Indian Americans donated $1.2 Billion to top US Universities

Indian Americans have donated more than a billion dollars for academic work – and that’s just in this century

 

indica News Bureau

 

In the 18 years of this century, 50 Indian Americans have donated US $1.2 billion to top universities in the country, according to a report on million-plus donations.

The report released by not-for-profit Indiaspora says these Indian Americans made 68 donations of one million dollars or more between 2000 and 2018. Nearly half are repeat donors. It is a “living database” to keep abreast of Indian-American philanthropic donations to higher education, said Silicon Valley-based philanthropist and venture capitalist M R Rangaswami.

The database aims to illustrate how Indian Americans, the most highly educated ethnic minority in America, are giving back to higher education in their adopted homeland, he said.

According to the report, private universities were targeted for donation more than twice as often as public schools and receive five dollars for every two donated to public schools. University of California Los Angeles received the greatest number of donations, Harvard University and Boston University tied for second place, closely followed by the University of Chicago and the University of Pennsylvania. Three of the 37 colleges that received donations from Indian Americans were community colleges, it said.

Universities in Massachusetts received the most money (between $250 million and $300 million), followed by those in Florida, New York and California. Among donations directed towards specific academic fields of interest, however, the two fields that received the most donations are business and medicine, closely followed by India studies and engineering.

Medicine and engineering are among some of the most stereo typically Indian professions, and by funding them in colleges “Indian-American philanthropists are improving and elevating the impacts of these fields not just for Indians, but for students from every culture,” the report said.

Medicine, engineering, and nutrition accounted for larger percentages of the total funds received than they did for number of donations: this means that donations for those fields were on average larger than donations for other academic fields, the report said.

One academic field that received comparatively small donations is South Asia studies, with assistance for India studies creating ten positions, programs, or centers to promote Indian culture.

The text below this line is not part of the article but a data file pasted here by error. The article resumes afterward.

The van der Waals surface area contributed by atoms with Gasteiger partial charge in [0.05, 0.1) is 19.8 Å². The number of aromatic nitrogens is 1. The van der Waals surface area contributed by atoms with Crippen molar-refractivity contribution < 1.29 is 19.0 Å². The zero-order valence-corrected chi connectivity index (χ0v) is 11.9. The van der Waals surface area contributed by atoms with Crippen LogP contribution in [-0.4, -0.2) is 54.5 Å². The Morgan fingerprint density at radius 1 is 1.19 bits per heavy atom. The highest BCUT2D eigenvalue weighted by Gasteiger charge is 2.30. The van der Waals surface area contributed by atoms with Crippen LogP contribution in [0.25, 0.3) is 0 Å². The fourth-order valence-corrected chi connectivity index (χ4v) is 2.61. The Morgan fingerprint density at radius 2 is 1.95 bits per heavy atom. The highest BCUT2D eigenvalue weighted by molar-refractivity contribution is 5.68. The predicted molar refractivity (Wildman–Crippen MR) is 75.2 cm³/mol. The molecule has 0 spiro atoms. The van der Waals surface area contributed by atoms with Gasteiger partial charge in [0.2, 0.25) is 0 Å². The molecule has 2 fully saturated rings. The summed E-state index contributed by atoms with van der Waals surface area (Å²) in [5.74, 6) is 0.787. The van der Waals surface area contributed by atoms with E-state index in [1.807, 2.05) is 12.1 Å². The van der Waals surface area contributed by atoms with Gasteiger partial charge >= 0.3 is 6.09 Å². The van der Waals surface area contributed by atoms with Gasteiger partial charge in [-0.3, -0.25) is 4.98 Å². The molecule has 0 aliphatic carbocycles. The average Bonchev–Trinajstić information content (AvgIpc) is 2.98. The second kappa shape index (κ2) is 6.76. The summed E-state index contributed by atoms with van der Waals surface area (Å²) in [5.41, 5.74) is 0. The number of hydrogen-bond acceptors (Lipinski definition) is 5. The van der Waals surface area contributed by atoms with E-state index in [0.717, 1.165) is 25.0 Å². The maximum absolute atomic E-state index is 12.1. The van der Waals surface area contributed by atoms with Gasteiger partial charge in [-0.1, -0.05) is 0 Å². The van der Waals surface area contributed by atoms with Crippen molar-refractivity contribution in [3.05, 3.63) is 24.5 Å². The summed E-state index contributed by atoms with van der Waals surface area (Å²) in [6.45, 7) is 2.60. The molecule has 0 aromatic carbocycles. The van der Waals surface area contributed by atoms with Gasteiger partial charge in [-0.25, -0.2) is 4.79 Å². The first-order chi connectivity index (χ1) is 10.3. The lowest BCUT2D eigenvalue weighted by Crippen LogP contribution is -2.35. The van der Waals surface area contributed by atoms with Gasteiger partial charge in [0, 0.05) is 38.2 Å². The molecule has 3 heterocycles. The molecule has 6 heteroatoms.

In this, its first report, the Indiaspora Monitor of University Giving show that Indian Americans are “giving back” as a community to institutions that provide opportunities for young people of all backgrounds, the report said.

At the same time, the report notes that Indian-American philanthropy towards universities is in its infancy. If people of Indian origin residing in America continue to gain traction in US society, education, business, and politics, their philanthropic giving to colleges will only increase through the 21st century, it said.

Vijay Sanghvi, who gave $2 million to fund University of Cincinnati’s Endowed Chair in Cardiac Imaging, said: “As an immigrant and naturalized citizen of the US, Cincinnati has been this kind of place: a real home that has enabled me to thrive, build a family, a career, a community and has ultimately given the gift of belonging.”

Sunil Puri came to Rockford University at age 18 with just $150 to his name. While studying, he worked as campus security, washed dishes, and emptied bedpans in a local nursing home to pay for his education. He went on to become the founder and president of a prominent real estate company spanning the Midwest.

Puri said his father called him the night before he passed away with some final advice: “Water the flowers where you smell the roses.” Puri subsequently made multiple donations totaling $6 million to his alma mater, saying the school “never gave up on him.”

Some donors gave to institutions championing areas of study that helped both students and the society at large. Kris Gopalakrishnan is not an alum of Carnegie Mellon University but gave it $1.8 million to fuel research into brain function, Alzheimer’s, and Parkinson’s. His donation also funds research in machine learning and imaging technology to address important questions about brain cell degeneration and aging.

Successful Indian-American women were responsible for a large portion of donations studied. Philanthropic businesswoman and Grammy-nominated artist Chandrika Tandon gave USD100 million to New York University’s engineering school. She remarked that the engineering school’s “entrepreneurial spirit” made her want to donate, highlighting one of the values important to women of color striving for professional success in the US.

Satish and Yasmin Gupta donated $12 million to the University of Texas at Dallas. Accord UT Dallas not only embraced them when they arrived from India and supported their studies, it was salso the place where they fell in love. Satish and Yasmin were from different religious backgrounds and credit the American college’s culture for bringing them together years ago.

Other donors gave colleges gifts in memory of loved ones.

Mohinder Sambhi gave $1 million to UCLA to establish the Endowed Chair in Indian Music, named after his late wife Mohindar Brar Sambhi. The Sikand family gave $1 million to California State University, Los Angeles, for a faculty endowment for research in urban sustainability to commemorate Gunjit Sikand, a former civil engineering professor at the university.

Related posts

Leave a Reply

*